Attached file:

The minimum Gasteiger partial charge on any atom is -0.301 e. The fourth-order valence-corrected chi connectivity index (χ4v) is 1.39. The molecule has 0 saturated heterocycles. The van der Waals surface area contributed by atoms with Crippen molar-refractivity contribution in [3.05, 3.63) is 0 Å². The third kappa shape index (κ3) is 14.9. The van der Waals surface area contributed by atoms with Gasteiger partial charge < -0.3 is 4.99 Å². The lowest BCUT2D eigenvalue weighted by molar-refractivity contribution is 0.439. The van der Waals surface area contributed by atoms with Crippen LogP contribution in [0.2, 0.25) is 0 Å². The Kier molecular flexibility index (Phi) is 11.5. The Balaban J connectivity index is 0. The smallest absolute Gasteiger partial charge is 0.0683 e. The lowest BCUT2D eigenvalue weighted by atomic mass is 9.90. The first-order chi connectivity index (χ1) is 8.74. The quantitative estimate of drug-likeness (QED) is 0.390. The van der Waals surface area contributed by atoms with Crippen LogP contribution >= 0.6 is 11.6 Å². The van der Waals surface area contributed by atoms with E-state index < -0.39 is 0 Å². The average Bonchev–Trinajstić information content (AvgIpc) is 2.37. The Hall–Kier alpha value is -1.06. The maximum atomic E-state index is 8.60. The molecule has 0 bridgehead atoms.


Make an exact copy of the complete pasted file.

The minimum Gasteiger partial charge on any atom is -0.301 e. The fourth-order valence-corrected chi connectivity index (χ4v) is 1.39. The molecule has 0 saturated heterocycles. The van der Waals surface area contributed by atoms with Crippen molar-refractivity contribution in [3.05, 3.63) is 0 Å². The third kappa shape index (κ3) is 14.9. The van der Waals surface area contributed by atoms with Gasteiger partial charge < -0.3 is 4.99 Å². The lowest BCUT2D eigenvalue weighted by molar-refractivity contribution is 0.439. The van der Waals surface area contributed by atoms with Crippen LogP contribution in [0.2, 0.25) is 0 Å². The Kier molecular flexibility index (Phi) is 11.5. The Balaban J connectivity index is 0. The smallest absolute Gasteiger partial charge is 0.0683 e. The lowest BCUT2D eigenvalue weighted by atomic mass is 9.90. The first-order chi connectivity index (χ1) is 8.74. The quantitative estimate of drug-likeness (QED) is 0.390. The van der Waals surface area contributed by atoms with Crippen LogP contribution >= 0.6 is 11.6 Å². The van der Waals surface area contributed by atoms with E-state index < -0.39 is 0 Å². The average Bonchev–Trinajstić information content (AvgIpc) is 2.37. The Hall–Kier alpha value is -1.06. The maximum atomic E-state index is 8.60. The molecule has 0 bridgehead atoms.